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June 26, 2007

USA Basketball top performers: Top 5

The recent USA Basketball Youth Development Festival provided an opportunity for many of the nation's top prospects to team up with, and compete against one another. Several players displayed improvements in their game at the event and looked poised to rise in the rankings.

Rivals.com's Jerry Meyer scouted the action and breaks down the top five performers from the event.

* All stats average per game. Event rank in parenthesis.

USA Basketball Youth Development Festival top performers: 1-5
No. 1 Greg Monroe, PF
12.6 rebounds (1), 2.8 assists (13), 3.2 turnovers, 3.6 blocks (1), 1.4 steals, 60 percent shooting (5)

Monroe's ability to handle and pass the basketball has been well documented, but questions were surfacing as to whether he was an aggressive enough scorer and rebounder to be a No. 1 prospect. Monroe emphatically answered those questions with a dominating performance in the paint in Colorado Springs.

Even while playing with shoot-first guards Tyreke Evans and Korie Lucious, Monroe still poured in 24 points per game. He fought for prime low-post position and then punished defenders with an array of physical post moves to both shoulders. Monroe also led the event in rebounding and blocked shots. He did turn the ball over some, but the positive spin on the turnovers is that they came on aggressive drives to the basket.

No. 2 Jrue Holiday, PG
18.2 points (8), 6.4 rebounds (11), 8 assists (1), 2 turnovers (second best assist/turnover ratio), 1.2 blocks (5), 2 steals (6), 49 percent shooting (14)

Other than his 4-for-16 shooting from 3-point range, Holiday put up top-notch numbers across the board. In fact, Holiday's performance left many wondering if he is the most complete guard the travel circuit has seen in recent years.

Holiday scored the ball well, but what was most impressive about his game was his playmaking and defense. A future power point guard in the mold of Baron Davis, Holiday led the event in assists and was second in assist/turnover ratio. He primarily played on the wing alongside Jerime Anderson and Malcolm Lee. There's no telling how many assists he would have racked up if he had been the primary ballhandler. Holiday's defense was as good as it gets. He gave fits to whomever he guarded.

No. 3 Tyreke Evans, SG
29.8 points (2), 9.8 rebounds (6), 3 assists (12), 3.2 turnovers, 1 block (8), 1.8 steals (10), 57 percent shooting (8), 32 percent from three (11)

It looked like Evans wanted to make a statement in Colorado Springs, and he certainly was successful in doing so. Playing with a mental edge and physical zip he hasn't shown in the past year, Evans took over a couple games in the preliminary rounds.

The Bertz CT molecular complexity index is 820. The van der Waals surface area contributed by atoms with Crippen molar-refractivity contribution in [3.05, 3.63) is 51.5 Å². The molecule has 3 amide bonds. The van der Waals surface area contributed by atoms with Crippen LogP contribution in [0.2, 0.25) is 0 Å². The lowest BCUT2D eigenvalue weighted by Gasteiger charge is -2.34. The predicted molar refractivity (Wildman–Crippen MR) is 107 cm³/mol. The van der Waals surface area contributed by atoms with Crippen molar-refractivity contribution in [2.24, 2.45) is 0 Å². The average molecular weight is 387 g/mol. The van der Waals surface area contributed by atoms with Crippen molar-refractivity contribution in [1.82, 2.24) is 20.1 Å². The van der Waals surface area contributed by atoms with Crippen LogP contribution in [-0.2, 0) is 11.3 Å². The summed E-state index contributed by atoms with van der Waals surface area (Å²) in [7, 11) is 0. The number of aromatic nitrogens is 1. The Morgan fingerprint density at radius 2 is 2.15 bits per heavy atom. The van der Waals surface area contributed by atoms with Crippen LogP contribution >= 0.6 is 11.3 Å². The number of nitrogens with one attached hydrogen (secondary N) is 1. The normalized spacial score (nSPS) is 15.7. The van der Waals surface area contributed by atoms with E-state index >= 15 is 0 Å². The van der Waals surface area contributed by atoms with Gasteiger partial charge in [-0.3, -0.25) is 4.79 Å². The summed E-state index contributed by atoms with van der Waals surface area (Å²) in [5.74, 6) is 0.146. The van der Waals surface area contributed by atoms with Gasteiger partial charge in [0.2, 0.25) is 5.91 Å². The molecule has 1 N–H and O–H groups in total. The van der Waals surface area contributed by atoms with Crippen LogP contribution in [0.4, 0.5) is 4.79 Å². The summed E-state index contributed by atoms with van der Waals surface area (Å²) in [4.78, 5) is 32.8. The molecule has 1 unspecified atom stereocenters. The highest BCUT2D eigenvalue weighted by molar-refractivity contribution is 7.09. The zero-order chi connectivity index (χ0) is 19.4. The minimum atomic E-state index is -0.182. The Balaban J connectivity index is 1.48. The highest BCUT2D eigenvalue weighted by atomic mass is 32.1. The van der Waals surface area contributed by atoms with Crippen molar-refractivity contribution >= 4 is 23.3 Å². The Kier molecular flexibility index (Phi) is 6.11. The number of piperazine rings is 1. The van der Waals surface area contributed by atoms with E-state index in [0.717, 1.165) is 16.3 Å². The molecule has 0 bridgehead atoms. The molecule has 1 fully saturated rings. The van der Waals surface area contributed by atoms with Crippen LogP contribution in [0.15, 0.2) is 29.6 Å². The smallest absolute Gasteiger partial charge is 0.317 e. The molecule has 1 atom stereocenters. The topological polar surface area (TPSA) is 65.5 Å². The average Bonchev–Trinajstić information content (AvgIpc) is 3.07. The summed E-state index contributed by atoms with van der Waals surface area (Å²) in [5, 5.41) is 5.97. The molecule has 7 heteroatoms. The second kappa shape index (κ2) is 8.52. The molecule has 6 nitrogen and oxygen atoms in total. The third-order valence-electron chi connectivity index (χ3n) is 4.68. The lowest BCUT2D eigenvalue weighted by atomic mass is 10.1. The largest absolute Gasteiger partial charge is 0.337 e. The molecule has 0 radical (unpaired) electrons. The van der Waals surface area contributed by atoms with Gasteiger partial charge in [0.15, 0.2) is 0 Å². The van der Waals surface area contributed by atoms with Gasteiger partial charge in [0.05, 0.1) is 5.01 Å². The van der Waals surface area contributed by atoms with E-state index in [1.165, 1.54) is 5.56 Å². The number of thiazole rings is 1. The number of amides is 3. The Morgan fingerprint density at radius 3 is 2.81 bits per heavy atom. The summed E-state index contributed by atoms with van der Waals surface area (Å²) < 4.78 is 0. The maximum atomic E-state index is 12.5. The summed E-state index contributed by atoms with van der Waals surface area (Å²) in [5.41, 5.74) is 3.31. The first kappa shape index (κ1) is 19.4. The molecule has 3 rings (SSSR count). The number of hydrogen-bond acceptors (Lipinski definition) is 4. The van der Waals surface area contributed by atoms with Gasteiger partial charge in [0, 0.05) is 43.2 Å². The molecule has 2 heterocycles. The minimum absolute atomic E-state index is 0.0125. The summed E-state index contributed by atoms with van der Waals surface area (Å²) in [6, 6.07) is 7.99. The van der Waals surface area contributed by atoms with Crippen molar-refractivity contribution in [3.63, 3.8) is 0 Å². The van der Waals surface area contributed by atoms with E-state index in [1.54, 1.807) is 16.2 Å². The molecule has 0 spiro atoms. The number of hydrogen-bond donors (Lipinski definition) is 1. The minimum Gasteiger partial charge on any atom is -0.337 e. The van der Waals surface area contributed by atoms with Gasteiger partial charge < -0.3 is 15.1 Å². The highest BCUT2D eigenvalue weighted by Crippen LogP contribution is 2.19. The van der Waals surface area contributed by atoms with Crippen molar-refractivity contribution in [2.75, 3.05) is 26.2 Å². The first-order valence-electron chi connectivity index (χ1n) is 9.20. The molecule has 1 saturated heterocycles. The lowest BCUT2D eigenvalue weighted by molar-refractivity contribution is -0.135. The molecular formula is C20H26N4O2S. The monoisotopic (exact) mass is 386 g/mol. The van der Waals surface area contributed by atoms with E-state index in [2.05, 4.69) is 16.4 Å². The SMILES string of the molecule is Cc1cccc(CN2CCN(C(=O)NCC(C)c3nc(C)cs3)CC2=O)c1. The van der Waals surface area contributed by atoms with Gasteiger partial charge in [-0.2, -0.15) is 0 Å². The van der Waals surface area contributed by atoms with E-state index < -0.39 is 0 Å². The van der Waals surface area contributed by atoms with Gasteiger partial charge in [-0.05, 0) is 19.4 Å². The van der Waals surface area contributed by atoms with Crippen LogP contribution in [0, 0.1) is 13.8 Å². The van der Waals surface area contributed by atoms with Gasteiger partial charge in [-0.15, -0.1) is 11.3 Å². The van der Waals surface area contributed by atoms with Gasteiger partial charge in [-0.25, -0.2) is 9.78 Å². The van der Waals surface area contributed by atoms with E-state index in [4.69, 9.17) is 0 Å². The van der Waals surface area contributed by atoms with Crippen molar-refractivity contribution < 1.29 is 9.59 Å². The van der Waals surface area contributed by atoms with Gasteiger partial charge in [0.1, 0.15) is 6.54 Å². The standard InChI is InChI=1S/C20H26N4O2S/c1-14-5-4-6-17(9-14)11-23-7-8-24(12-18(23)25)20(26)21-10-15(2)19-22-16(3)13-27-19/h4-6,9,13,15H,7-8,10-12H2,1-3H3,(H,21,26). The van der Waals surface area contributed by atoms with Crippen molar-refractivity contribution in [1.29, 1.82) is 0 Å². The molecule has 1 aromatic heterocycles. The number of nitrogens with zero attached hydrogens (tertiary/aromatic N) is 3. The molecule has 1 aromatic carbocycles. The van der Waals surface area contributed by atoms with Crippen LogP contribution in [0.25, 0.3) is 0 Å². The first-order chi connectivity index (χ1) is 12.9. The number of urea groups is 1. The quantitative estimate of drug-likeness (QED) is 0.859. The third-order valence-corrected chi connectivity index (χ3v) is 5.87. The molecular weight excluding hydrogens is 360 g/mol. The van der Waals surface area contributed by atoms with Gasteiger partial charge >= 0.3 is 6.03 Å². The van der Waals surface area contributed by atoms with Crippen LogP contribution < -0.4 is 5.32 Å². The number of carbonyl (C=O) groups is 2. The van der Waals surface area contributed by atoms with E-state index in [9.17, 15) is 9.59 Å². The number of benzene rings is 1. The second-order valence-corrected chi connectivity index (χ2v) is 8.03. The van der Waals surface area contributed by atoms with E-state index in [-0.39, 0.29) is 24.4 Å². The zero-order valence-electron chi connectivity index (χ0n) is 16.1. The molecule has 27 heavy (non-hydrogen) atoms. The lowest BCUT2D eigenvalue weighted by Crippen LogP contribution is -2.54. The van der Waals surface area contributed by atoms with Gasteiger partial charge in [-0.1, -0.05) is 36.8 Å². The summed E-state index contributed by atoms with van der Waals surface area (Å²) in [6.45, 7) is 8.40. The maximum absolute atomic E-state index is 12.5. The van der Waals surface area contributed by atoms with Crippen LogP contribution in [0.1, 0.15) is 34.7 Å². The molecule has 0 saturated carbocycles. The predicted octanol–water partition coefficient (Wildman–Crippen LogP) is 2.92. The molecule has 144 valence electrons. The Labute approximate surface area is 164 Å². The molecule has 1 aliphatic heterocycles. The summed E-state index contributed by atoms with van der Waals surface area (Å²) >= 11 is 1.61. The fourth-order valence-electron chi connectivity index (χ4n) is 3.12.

Playing low to the ground and with impressive strength with the ball, Evans repeatedly worked his way to the rim. Perhaps even more impressive was his shooting from the midrange off his nifty hesitation and crossover moves. He did struggle with picking up early defensive fouls, but Evans valiantly played through his foul trouble and was still a force on the boards. His more economical style of play - less dribbling and less forced shots - is a very positive development.

No. 4 Delvon Roe, PF
30.3 points (1), 10.3 rebounds (4), 1.25 assists, 3.75 turnovers, 1 block (8), 1.5 steals, 63 percent shooting (2)

Did Roe ever bring his "A" game to Colorado Springs. Despite playing with a pinched nerve in his neck, Roe continually worked his way into position with his bouncy athleticism and relentless motor. Once in position, Roe displayed a developing skill package that consistently produced positive results.

Other than some shaky passing - which led to a poor assist/turnover ratio - Roe finished at a highly efficient rate, second only to Ed Davis. In addition to his usual hustle buckets, Roe also scored on strong left-handed drives to the basket, mid-range jumpers and a variety of post moves. His left-handed jump hook was practically unstoppable, and Roe also had some impressive spin moves and fall away jumpers going the other way. He also knocked down four of 10 3-point attempts.

No. 5 Devin Ebanks, SF
28.2 points (3), 4.8 rebounds (18), 1.6 assists, 2.8 turnovers, 0.2 blocks, 1.8 steals (10), 60 percent shooting (4), 39 percent from 3-point range (6)

Ebanks might be a scoring specialist at this stage in his career, but he is outstanding in that role. As the leading scorer for his championship team, Ebanks manufactured points on creative dribble moves and productive movement without the ball. He showed a scorer's instinct, and was often in the right place at the right time.

Ebanks has room for improvement on the defensive side of the ball and as a rebounder, but he has the length and mental awareness to overcome limitations athletically to hold his own in those areas. With the ball in his hands, Ebanks is a force. His feathery touch off difficult moves is reminiscent of Carmelo Anthony

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